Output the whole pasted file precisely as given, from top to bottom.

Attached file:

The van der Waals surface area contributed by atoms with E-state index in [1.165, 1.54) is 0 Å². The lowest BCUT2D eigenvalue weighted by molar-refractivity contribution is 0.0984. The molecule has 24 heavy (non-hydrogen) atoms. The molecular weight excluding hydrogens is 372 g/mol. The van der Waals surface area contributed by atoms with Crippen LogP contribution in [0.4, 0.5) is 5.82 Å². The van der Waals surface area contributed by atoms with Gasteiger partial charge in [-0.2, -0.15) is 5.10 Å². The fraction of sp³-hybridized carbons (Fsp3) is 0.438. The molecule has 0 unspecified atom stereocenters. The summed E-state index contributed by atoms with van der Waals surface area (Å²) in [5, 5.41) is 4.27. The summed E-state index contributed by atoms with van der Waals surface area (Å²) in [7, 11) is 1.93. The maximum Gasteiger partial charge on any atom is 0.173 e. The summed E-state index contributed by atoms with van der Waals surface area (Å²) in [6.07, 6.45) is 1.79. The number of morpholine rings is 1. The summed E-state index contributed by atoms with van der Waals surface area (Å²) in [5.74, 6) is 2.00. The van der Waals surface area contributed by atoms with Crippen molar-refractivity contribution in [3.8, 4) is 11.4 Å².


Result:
The van der Waals surface area contributed by atoms with E-state index in [1.165, 1.54) is 0 Å². The lowest BCUT2D eigenvalue weighted by molar-refractivity contribution is 0.0984. The molecule has 24 heavy (non-hydrogen) atoms. The molecular weight excluding hydrogens is 372 g/mol. The van der Waals surface area contributed by atoms with Crippen LogP contribution in [0.4, 0.5) is 5.82 Å². The van der Waals surface area contributed by atoms with Gasteiger partial charge in [-0.2, -0.15) is 5.10 Å². The fraction of sp³-hybridized carbons (Fsp3) is 0.438. The molecule has 0 unspecified atom stereocenters. The summed E-state index contributed by atoms with van der Waals surface area (Å²) in [5, 5.41) is 4.27. The summed E-state index contributed by atoms with van der Waals surface area (Å²) in [7, 11) is 1.93. The maximum Gasteiger partial charge on any atom is 0.173 e. The summed E-state index contributed by atoms with van der Waals surface area (Å²) in [6.07, 6.45) is 1.79. The number of morpholine rings is 1. The summed E-state index contributed by atoms with van der Waals surface area (Å²) in [5.74, 6) is 2.00. The van der Waals surface area contributed by atoms with Crippen molar-refractivity contribution in [3.8, 4) is 11.4 Å².